A bulk order of 25,000 metric tonnes of white refined sugar was destined to be onsold and delivered to the second respondent. It was agreed that the sugar contract would be delivered to first respondent [FR] in 50kg bags in the period October 2016 through to May 2017, at varying weights for a determined price inclusive of import duty*, ex warehouse to FR's warehouse distribution with insurance to be arranged by the buyer, governed and construed under and in accordance with the laws of the Republic of South Africa [sic]. When a dispute arose it was adjudicated in the Court a quo and dismissed without leave for appeal. The first appellant [FA] approached the High Court on motion to enforce FR to pay the purchase price in terms of the supply agreement, the approach to Court granted with leave to appeal

Whether 'ex warehouse' implied a contrary contract proximate to original contract

Law and Courts I

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During 5 August 2016 and 16 September 2016 import duty on sugar decreased and imposed a windfall on the seller with sweeping effects, aligned with s59 of the import duty Act where it was provided in the absence of an agreement to the contrary, a Seller may recover a portion of the purchase price. The reduction on the purchase price of the first consignment would have been R18million and on the overall purchase price an effective R51million. FR argued the supply contract did not include an agreement to the contrary therefore it was entitled to pay the reduced purchase prices, FA contended the term 'ex warehouse' was inclusive of agreement. The honourable Court discussed three matters - i) whether 'ex warehouse' excluded the operation of s59; ii) whether repudiation of the supply contract occurred due to FA; the issue of contractual privity between FA and second respondent [SR]. The learned Judges held at Common Law the risk and benefit passed at agreement to the purchaser, delivery notwithstanding, there was no suspensive condition and cited Glover^ where it was held perfekta was reached when two essential elements of the thing took place, the thing sold and price. Held further was the fact that risk included 'every disadvantage which overtakes a thing' and the honourable Court cited Voet^^. Risk in context also defined as the attachment of a legal burden to the thing after perfekta such as the imposition of excise duty payable, where the Court further cited Glover** where it was essayed the rule on benefit did not include fortuitous gains. The contract as per agreement was subject to South African law, therefore the obligation to pay import duty rested on FA and would not be transferred to SR, however the advantage or disadvantage cause by fluctuation in import duty would be passed on to SR in the manner provided for at s59 unless the parties agreed to the contrary. The parties were subject to implied law with regards fluctuations of import duty and cited were inter alia Alfred McAlpine^^. Further, the lack of proof that 'ex warehouse' meant anything other than 'from port to FA' entitled FR to a reduction in the purchase price. Regarding repudiation of the agreement it was discussed an obligation was not upheld according to contractual tenor and payment was due at delivery. It was established FR had repudiated the contract to which the Court discussed and cited Highveld 7 Properties^^ that spoke to the entitlement of FR to accept repudiation after a vigorous exchange of emails. Regarding contractual privity the FA indicated it held to a tripartite agreement separate from the original contract which left SR with the obligation to pay a non-reduced price. The honourable Court found the issue of tripartie agreement had not been raised in the founding statement nor was any time afforded in which to respond - therefore an additional contract had not even materialised.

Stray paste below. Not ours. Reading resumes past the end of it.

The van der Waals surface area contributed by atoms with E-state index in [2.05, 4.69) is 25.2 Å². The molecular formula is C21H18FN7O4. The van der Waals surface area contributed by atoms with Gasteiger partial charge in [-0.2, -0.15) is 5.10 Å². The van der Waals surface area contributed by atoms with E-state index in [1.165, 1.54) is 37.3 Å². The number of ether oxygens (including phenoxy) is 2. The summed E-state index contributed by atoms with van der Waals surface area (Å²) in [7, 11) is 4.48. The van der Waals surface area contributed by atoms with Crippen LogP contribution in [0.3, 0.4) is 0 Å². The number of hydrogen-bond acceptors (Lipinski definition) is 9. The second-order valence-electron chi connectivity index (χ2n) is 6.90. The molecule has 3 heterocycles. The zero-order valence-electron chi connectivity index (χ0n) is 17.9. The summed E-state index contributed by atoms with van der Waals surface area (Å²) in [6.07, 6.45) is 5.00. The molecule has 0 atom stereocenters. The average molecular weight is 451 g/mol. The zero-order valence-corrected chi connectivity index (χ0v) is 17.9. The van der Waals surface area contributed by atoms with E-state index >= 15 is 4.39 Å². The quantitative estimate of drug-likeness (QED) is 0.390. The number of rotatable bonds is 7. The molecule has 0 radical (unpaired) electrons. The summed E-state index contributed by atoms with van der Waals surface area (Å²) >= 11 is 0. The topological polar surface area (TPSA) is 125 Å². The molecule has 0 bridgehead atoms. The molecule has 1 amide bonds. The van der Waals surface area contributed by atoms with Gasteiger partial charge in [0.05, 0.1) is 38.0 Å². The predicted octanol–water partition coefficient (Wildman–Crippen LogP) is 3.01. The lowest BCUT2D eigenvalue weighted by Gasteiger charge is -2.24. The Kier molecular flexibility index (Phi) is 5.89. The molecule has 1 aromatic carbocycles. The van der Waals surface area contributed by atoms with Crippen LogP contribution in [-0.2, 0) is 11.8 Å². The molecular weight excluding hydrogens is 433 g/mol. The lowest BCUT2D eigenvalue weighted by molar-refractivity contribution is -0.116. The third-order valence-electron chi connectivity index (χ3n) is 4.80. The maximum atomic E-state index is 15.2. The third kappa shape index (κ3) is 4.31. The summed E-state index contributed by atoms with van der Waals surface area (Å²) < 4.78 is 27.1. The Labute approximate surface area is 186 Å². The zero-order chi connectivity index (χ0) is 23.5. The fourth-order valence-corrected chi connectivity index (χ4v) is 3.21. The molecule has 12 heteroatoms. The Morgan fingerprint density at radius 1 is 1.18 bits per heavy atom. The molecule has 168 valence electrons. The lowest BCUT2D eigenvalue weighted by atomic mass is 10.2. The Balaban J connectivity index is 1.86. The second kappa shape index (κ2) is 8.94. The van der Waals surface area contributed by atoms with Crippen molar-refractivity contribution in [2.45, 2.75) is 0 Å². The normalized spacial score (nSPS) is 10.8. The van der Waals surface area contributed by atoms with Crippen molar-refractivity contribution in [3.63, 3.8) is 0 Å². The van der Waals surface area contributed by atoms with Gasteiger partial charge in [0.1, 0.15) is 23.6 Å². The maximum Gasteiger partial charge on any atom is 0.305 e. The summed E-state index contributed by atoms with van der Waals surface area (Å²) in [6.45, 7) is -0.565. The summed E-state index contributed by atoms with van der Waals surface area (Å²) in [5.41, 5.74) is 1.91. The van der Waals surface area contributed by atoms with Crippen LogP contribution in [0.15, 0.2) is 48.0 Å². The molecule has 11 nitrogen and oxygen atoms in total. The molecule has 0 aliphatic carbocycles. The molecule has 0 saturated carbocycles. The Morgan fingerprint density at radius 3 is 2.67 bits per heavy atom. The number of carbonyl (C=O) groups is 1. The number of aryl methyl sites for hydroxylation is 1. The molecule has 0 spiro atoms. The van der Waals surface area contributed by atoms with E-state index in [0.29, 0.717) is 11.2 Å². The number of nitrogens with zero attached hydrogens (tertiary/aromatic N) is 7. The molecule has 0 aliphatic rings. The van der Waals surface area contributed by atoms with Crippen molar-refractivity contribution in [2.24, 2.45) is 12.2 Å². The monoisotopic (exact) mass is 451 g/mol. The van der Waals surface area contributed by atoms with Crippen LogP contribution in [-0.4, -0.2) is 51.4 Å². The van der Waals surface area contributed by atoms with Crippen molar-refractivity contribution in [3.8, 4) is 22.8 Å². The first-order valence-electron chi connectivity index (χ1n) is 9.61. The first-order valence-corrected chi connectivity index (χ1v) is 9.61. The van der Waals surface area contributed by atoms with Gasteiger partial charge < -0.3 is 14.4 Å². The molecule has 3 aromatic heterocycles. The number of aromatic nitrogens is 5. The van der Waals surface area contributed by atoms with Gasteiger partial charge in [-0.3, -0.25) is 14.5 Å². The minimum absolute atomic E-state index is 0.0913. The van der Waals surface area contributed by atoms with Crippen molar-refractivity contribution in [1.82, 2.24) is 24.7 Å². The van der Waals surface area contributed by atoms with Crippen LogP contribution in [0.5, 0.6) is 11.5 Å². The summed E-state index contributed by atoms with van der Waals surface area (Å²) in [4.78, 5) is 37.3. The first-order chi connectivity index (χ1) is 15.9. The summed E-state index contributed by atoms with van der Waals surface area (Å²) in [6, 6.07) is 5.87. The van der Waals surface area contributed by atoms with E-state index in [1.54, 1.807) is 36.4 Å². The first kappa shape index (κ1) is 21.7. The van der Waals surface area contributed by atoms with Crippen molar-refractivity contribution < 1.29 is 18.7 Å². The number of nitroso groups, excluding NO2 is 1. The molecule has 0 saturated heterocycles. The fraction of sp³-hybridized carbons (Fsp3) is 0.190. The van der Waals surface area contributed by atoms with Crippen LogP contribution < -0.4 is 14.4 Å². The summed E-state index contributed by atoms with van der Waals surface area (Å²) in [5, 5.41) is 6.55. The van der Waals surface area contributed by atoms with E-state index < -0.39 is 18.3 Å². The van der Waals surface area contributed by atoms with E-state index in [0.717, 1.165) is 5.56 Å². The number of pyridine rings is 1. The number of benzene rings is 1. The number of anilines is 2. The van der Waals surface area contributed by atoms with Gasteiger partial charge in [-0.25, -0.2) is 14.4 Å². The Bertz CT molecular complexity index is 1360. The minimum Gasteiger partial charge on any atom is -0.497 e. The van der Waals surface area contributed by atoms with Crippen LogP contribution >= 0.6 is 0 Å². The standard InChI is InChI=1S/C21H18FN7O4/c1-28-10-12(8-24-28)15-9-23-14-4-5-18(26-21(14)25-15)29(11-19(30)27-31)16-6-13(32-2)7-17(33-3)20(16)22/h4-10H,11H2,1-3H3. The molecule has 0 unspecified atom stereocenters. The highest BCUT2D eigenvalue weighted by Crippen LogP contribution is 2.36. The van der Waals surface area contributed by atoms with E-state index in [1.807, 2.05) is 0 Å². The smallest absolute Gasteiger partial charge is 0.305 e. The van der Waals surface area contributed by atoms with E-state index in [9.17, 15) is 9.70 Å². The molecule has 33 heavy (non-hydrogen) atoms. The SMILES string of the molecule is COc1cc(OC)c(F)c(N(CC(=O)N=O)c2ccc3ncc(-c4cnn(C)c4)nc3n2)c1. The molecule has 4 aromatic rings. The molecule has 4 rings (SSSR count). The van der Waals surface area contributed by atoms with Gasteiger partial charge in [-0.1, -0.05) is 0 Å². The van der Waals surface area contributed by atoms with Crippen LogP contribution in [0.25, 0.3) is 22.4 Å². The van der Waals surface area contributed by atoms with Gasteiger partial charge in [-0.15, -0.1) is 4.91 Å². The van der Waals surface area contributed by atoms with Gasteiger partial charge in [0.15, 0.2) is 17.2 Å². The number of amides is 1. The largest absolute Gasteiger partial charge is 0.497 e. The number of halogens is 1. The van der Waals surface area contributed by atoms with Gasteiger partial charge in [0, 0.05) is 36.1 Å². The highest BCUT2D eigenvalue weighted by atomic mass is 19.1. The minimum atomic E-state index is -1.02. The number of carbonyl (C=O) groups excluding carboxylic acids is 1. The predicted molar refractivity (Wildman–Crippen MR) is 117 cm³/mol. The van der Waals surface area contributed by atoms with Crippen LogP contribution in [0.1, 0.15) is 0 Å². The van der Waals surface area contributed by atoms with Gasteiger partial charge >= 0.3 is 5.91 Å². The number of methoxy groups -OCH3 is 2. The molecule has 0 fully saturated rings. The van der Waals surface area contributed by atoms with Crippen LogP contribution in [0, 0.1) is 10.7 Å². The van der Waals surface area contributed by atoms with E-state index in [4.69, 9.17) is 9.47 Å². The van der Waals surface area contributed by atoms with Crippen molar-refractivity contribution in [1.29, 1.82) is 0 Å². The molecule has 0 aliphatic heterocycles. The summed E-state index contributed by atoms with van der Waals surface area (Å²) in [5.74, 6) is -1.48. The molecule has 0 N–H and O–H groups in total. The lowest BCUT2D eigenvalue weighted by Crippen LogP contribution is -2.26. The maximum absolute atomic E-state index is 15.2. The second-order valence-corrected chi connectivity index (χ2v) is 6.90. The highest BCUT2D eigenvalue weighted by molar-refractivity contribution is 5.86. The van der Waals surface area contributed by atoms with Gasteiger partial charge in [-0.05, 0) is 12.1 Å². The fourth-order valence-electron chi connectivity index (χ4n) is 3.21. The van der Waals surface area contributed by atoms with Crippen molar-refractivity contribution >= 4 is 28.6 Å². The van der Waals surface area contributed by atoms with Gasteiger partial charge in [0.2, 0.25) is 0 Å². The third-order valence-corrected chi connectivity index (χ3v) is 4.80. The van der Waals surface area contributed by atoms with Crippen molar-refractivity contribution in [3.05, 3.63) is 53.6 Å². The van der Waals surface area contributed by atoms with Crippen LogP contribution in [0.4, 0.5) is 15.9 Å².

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Vide Starways Trading v Pearl Island Trading (Pty) Ltd (232/2018)[2018] ZASCA 177; *s59 Customs and Excise Act 91 of 1964; ^Kerr's Law of Sale and Lease 4ed (2014) pp306, 310, G Glover and Mackeurtan's Sale of Goods in South Africa 5ed (1984) p180; ^^ - Voet commentary on the Pandects 18.6.1; Alfred McAlpine and Son (Pty) Ltd Transvaal Provincial Administration 1974 SA 506 A at 531E-H; Highveld 7 Properties and others v Bailes 1999 (4) SA 1307 (SCA) paras29-31.